One surprise was the rear brakes. I think everyone expected them to be hydraulic, whereas it turned out they were rod operated via a slave cylinder mounted under the car. Looking back I can only assume that this was due to bean counters at Longbridge, an affliction that would affect so many cars in the future. The colours available also made a big impression, especially with the contrasting roof. In many ways the A40 more resembled what we now know as a hatchback than a then conventional saloon car. I wonder if that might have been at the back of Pinin Farina's mind at the time?
As time went by I was entrusted to undertake simple tasks on my own, always on the proviso that Dennis checked my work of course. During one of these jobs I received what I still consider the only useful advice that Norman, the foreman, ever gave me. I was laid under the back of a car reconnecting the handbrake rods when Norman came along. "What are you doing?", "Reconnecting the handbrake", "Why haven't you got a hand light?", "Don't need one I can feel what I'm doing", " Get a light, only whores and burglars work in the dark". I got a light. Had to admit he did have a point.
I'll cover the launch of more new models in the next episode including my abiding favourite the Rover P5.
by Paul Sweeney
Light and shade; chalk and cheese. The Herald couldn't have been more different from the Vanguard. Where the Vanguard was heavy, American-influenced, lumbering and relatively large, the Herald was sporty, light, Italian-designed and stylish. Exciting, even.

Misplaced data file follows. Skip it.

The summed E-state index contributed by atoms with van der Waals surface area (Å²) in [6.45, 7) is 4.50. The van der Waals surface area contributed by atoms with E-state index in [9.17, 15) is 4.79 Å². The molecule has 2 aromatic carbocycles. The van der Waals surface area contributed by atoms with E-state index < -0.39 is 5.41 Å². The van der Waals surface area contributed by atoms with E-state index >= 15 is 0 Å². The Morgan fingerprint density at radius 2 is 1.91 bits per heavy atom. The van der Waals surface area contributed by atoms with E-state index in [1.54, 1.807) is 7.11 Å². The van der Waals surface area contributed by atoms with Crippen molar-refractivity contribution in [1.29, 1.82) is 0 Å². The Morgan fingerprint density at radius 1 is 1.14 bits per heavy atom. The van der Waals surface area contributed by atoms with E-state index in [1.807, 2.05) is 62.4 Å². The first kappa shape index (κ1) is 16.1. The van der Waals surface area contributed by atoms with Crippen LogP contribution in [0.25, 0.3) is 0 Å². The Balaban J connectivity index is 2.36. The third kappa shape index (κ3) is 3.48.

The Herald proudly laid claim to having the smallest turning circle of any production car in the world at the time. More importantly, heaters were a standard fitting! Luxury indeed.
I don't recall the reason, but Dad was in a major hurry to replace the Vanguard. He couldn't find a car soon enough. Being long before the advent of the internet, the only ways to find used cars for sale were a) at car dealerships or b) classified ads in the local Paper, the Bristol Evening Post.
Dad found an ad for a Herald, made a phone call and having been given the address, he and I journeyed to an unremarkable street somewhere in Bristol one dark evening. It was raining and when we arrived, the car was parked outside the owners house in the street. We could hardly see it in the darkness until the guy moved the Herald beneath one feeble street light that cast a ghostly orange sodium glow on the car. It was pure white and before I knew it, Dad had agreed to buy.
I was surprised but excited and we soon had the car home in Patchway. The very next day I took the photograph above showing Dad sitting at the wheel outside our house in Standish Avenue. As far as I know, it's the only photograph of that car in existence.